There are a number of small press serial comics that probably never quite get as much attention as they deserve in this column. The reason for that is a very straightforward one – I’m usually more interested in craft than narrative and covering every issue of an ongoing story can lead to a degree of critical repetition. Especially when the work in question is as accomplished as John Riordan and Dan Cox’s Hitsville UK – a comic I constantly like to remind people I once described as “a riotous, frenzied whirlwind of a comic book”.
It’s been a long while, then, since I last gave due attention to this magnificently oddball music industry spoof and we’re catching up with the last three issues in one sitting today. To summarise what went before: Hitsville UK follows the misadventures of a sprawling cast of characters on their journeys through the recording world and centres on that titular record label staffed by worldweary owner Gerry Corden, morally dubious producer Greg Pastis and the netherworldly accountant Stan Van Horne.
Thrown into this mirthful musical mix are a whole host of the most outlandish bands and solo artists you’re likely to see this side of the Eurovision Song Contest. Scooby Doo-style investigators The Carrie Nation’s Revenge, Gollum-like country singer Gwillum, “Spiv Hop” performer Jack Spatz, schoolboy DJ “Haunted By Robots” and the malevolent ethereal mechanical entity who accompanies him, and many others.
Events in #3-5 focus on the continuing conflict between Corden and Pastis (“I went to the art school of hard knocks”), the struggles of Hitsville to boost their profile, the growing manipulation of the sympathetically (to the point of heartbreakingly) portrayed Gwillum, and Stan Van Horne’s most malevolent machinations masquerading as marketing genius.
Elsewhere, in his dealings with the schoolyard social hierarchy, Haunted By Robots proves to be a darker incarnation of Peter Parker and there’s more Beatles-inspired psychedelia for Men Behind Guitars. But it’s the storylines surrounding the shadowy right-wing conspiracy that Jack Spatz has been caught up in and the Nazi band Aryan 51 that seem the most prescient here as real world concerns seem to overtake the on-page ones of Cox and Riordan’s fictional reality.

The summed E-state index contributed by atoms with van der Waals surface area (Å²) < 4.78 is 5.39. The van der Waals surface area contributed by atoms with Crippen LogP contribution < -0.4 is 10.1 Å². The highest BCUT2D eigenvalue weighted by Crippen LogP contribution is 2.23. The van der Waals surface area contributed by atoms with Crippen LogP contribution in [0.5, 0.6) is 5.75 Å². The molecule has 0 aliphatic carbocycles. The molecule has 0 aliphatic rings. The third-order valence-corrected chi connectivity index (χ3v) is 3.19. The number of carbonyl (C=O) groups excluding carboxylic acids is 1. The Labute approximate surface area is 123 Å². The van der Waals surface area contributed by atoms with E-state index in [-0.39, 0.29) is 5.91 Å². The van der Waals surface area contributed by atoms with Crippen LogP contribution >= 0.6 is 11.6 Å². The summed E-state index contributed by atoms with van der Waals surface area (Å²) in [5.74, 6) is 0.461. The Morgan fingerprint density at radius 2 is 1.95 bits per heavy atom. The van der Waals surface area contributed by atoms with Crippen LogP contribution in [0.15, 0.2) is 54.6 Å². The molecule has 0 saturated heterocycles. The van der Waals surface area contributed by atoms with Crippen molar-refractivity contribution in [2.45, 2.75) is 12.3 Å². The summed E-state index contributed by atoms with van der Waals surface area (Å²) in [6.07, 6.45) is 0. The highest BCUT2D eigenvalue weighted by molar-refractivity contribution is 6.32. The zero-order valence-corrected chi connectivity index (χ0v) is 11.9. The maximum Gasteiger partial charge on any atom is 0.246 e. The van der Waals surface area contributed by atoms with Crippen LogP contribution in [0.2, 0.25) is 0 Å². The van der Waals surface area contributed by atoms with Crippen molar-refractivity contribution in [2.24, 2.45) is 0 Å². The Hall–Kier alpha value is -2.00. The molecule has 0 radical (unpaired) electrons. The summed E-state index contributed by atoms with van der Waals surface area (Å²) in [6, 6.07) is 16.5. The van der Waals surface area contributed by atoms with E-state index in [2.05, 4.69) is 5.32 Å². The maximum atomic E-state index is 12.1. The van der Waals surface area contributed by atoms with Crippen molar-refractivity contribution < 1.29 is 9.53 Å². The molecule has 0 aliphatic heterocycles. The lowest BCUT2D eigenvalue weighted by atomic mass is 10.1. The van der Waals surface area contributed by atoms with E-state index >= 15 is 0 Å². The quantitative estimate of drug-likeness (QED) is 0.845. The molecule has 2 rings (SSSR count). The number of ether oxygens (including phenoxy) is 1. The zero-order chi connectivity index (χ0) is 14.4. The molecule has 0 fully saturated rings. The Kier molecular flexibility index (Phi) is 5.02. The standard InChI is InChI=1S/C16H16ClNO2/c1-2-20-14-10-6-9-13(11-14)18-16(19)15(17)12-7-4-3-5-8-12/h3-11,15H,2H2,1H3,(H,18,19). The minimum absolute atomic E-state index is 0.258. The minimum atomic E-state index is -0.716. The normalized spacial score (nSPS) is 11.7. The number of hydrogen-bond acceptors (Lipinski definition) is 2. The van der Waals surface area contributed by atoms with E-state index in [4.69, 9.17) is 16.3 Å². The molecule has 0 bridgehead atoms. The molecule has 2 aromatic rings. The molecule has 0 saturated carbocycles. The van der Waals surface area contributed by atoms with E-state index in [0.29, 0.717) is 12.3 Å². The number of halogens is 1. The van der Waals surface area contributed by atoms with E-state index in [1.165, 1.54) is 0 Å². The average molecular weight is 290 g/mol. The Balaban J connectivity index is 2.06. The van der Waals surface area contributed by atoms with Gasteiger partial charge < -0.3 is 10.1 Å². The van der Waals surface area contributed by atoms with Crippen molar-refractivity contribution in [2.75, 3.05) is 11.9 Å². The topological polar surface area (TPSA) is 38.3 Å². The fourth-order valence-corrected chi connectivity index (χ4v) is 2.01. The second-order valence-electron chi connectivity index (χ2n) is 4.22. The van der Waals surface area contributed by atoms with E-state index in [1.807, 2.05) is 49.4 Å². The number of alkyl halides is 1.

The joy of settling down with three issues of Hitsville UK in one sitting is that one gets a healthy sense of plot progression all in one bonanza. The book’s yearly Thought Bubble-debuting schedule means that there are just so many characters in each single issue, so many slivers of subplots and so little time to devote to each of the vast cast of players that each chapter leaves you unsatiated and eager for more. Small portions, perhaps, but tasty ones indeed.
By the time we get to the fifth issue of the book the interweaving storylines and that overarching bigger picture are beginning to become more apparent as pop parody evolves into colourful social commentary. There’s (appropriately enough) a rhythm and a beat to the storytelling; a tempo enhanced by the lyrical dialogue that makes each story thread seem like an individual but interconnected track on a Hitsville UK LP.
Riordan’s visuals are as animated and lively in #5 as we have come to expect from an artist whose love for the subject matter can be readily seen in his recently published book Sound and Vision. From the brutality of the opening pages (with what appears to be a Toxic Avenger homage below) to the kaleidoscopically coloured dream sequences through to his mutable panel structure it’s an often surreal tour-de-force of glorious grotesques and fragmented streams of consciousness.
Hitsville UK remains a fascinating hybrid mix of cutting satire, fond send-up and topically charged allegory. All five issues are available on John Riordan’s online store for those coming late to the party. You’re enthusiastically encouraged to take make us of that opportunity to catch up with an essential piece of UK small press serial comics.
John Riordan is a guest artist at the next Gosh! Comics and Broken Frontier Drink and Draw on Tuesday 29th November. More details here.
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